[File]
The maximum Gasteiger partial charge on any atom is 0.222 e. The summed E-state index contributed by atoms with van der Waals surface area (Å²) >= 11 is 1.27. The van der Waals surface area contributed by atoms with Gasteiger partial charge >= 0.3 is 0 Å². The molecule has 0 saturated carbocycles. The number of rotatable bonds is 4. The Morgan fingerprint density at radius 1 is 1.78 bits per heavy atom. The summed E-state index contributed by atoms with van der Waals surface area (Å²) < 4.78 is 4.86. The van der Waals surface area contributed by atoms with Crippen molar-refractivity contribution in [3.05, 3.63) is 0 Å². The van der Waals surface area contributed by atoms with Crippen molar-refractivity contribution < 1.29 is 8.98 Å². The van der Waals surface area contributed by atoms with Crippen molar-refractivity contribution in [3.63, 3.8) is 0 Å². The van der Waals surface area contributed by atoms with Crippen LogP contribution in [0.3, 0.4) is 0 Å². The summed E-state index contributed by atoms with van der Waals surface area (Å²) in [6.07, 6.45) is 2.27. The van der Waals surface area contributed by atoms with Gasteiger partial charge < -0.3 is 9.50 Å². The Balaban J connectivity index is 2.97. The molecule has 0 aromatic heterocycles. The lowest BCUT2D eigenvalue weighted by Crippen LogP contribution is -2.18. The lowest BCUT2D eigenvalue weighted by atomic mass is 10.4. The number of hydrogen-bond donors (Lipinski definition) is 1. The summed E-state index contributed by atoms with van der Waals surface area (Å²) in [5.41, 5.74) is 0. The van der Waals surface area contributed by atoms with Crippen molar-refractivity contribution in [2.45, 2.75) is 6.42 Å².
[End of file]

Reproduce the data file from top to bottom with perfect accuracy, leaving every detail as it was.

The maximum Gasteiger partial charge on any atom is 0.222 e. The summed E-state index contributed by atoms with van der Waals surface area (Å²) >= 11 is 1.27. The van der Waals surface area contributed by atoms with Gasteiger partial charge >= 0.3 is 0 Å². The molecule has 0 saturated carbocycles. The number of rotatable bonds is 4. The Morgan fingerprint density at radius 1 is 1.78 bits per heavy atom. The summed E-state index contributed by atoms with van der Waals surface area (Å²) < 4.78 is 4.86. The van der Waals surface area contributed by atoms with Crippen molar-refractivity contribution in [3.05, 3.63) is 0 Å². The van der Waals surface area contributed by atoms with Crippen molar-refractivity contribution < 1.29 is 8.98 Å². The van der Waals surface area contributed by atoms with Crippen molar-refractivity contribution in [3.63, 3.8) is 0 Å². The van der Waals surface area contributed by atoms with Crippen LogP contribution in [0.3, 0.4) is 0 Å². The summed E-state index contributed by atoms with van der Waals surface area (Å²) in [6.07, 6.45) is 2.27. The van der Waals surface area contributed by atoms with Gasteiger partial charge < -0.3 is 9.50 Å². The Balaban J connectivity index is 2.97. The molecule has 0 aromatic heterocycles. The lowest BCUT2D eigenvalue weighted by Crippen LogP contribution is -2.18. The lowest BCUT2D eigenvalue weighted by atomic mass is 10.4. The number of hydrogen-bond donors (Lipinski definition) is 1. The summed E-state index contributed by atoms with van der Waals surface area (Å²) in [5.41, 5.74) is 0. The van der Waals surface area contributed by atoms with Crippen molar-refractivity contribution in [2.45, 2.75) is 6.42 Å².